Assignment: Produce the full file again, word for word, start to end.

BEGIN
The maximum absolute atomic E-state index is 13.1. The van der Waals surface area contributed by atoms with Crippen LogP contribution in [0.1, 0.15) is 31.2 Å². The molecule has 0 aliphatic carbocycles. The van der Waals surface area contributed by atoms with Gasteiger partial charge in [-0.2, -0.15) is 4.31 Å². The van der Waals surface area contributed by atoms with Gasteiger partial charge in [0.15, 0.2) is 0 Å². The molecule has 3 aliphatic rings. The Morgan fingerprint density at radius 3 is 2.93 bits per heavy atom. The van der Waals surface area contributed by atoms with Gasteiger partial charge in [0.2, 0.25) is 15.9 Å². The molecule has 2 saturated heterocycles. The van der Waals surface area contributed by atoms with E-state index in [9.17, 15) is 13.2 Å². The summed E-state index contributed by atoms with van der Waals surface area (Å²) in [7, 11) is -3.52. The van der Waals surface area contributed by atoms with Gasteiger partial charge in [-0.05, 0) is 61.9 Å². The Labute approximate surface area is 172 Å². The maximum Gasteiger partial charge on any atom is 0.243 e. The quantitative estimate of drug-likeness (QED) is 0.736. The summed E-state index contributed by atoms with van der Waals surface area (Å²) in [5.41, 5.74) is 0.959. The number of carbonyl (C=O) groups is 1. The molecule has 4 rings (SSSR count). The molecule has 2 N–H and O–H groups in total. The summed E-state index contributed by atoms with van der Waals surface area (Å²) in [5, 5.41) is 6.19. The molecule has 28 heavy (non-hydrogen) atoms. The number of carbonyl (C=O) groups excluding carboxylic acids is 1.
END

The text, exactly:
The maximum absolute atomic E-state index is 13.1. The van der Waals surface area contributed by atoms with Crippen LogP contribution in [0.1, 0.15) is 31.2 Å². The molecule has 0 aliphatic carbocycles. The van der Waals surface area contributed by atoms with Gasteiger partial charge in [-0.2, -0.15) is 4.31 Å². The van der Waals surface area contributed by atoms with Gasteiger partial charge in [0.15, 0.2) is 0 Å². The molecule has 3 aliphatic rings. The Morgan fingerprint density at radius 3 is 2.93 bits per heavy atom. The van der Waals surface area contributed by atoms with Gasteiger partial charge in [0.2, 0.25) is 15.9 Å². The molecule has 2 saturated heterocycles. The van der Waals surface area contributed by atoms with E-state index in [9.17, 15) is 13.2 Å². The summed E-state index contributed by atoms with van der Waals surface area (Å²) in [7, 11) is -3.52. The van der Waals surface area contributed by atoms with Gasteiger partial charge in [-0.05, 0) is 61.9 Å². The Labute approximate surface area is 172 Å². The maximum Gasteiger partial charge on any atom is 0.243 e. The quantitative estimate of drug-likeness (QED) is 0.736. The summed E-state index contributed by atoms with van der Waals surface area (Å²) in [5.41, 5.74) is 0.959. The number of carbonyl (C=O) groups is 1. The molecule has 4 rings (SSSR count). The molecule has 2 N–H and O–H groups in total. The summed E-state index contributed by atoms with van der Waals surface area (Å²) in [5, 5.41) is 6.19. The molecule has 28 heavy (non-hydrogen) atoms. The number of carbonyl (C=O) groups excluding carboxylic acids is 1.